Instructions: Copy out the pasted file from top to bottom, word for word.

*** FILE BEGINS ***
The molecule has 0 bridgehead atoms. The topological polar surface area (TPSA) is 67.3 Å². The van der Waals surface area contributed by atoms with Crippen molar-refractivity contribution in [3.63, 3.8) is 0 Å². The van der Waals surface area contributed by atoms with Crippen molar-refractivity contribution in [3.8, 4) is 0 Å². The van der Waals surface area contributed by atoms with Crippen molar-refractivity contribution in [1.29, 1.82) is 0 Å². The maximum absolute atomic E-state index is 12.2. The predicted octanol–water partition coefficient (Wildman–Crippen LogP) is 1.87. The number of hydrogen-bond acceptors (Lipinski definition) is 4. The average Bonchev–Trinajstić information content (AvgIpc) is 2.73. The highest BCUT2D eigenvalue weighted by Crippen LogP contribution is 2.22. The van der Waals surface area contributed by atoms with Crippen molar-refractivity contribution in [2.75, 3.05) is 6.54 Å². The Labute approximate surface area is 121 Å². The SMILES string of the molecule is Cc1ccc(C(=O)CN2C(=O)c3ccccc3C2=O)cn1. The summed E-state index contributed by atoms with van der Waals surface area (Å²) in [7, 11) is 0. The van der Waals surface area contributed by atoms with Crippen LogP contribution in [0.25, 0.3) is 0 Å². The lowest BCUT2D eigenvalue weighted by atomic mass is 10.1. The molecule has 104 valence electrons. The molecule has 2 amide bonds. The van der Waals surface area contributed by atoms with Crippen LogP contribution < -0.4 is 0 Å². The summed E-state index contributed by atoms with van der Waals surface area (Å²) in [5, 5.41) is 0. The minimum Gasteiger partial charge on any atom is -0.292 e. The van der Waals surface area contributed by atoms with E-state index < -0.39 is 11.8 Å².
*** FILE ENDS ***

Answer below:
The molecule has 0 bridgehead atoms. The topological polar surface area (TPSA) is 67.3 Å². The van der Waals surface area contributed by atoms with Crippen molar-refractivity contribution in [3.63, 3.8) is 0 Å². The van der Waals surface area contributed by atoms with Crippen molar-refractivity contribution in [3.8, 4) is 0 Å². The van der Waals surface area contributed by atoms with Crippen molar-refractivity contribution in [1.29, 1.82) is 0 Å². The maximum absolute atomic E-state index is 12.2. The predicted octanol–water partition coefficient (Wildman–Crippen LogP) is 1.87. The number of hydrogen-bond acceptors (Lipinski definition) is 4. The average Bonchev–Trinajstić information content (AvgIpc) is 2.73. The highest BCUT2D eigenvalue weighted by Crippen LogP contribution is 2.22. The van der Waals surface area contributed by atoms with Crippen molar-refractivity contribution in [2.75, 3.05) is 6.54 Å². The Labute approximate surface area is 121 Å². The SMILES string of the molecule is Cc1ccc(C(=O)CN2C(=O)c3ccccc3C2=O)cn1. The summed E-state index contributed by atoms with van der Waals surface area (Å²) in [7, 11) is 0. The van der Waals surface area contributed by atoms with Crippen LogP contribution in [0.25, 0.3) is 0 Å². The lowest BCUT2D eigenvalue weighted by atomic mass is 10.1. The molecule has 104 valence electrons. The molecule has 2 amide bonds. The van der Waals surface area contributed by atoms with Crippen LogP contribution < -0.4 is 0 Å². The summed E-state index contributed by atoms with van der Waals surface area (Å²) in [5, 5.41) is 0. The minimum Gasteiger partial charge on any atom is -0.292 e. The van der Waals surface area contributed by atoms with E-state index < -0.39 is 11.8 Å².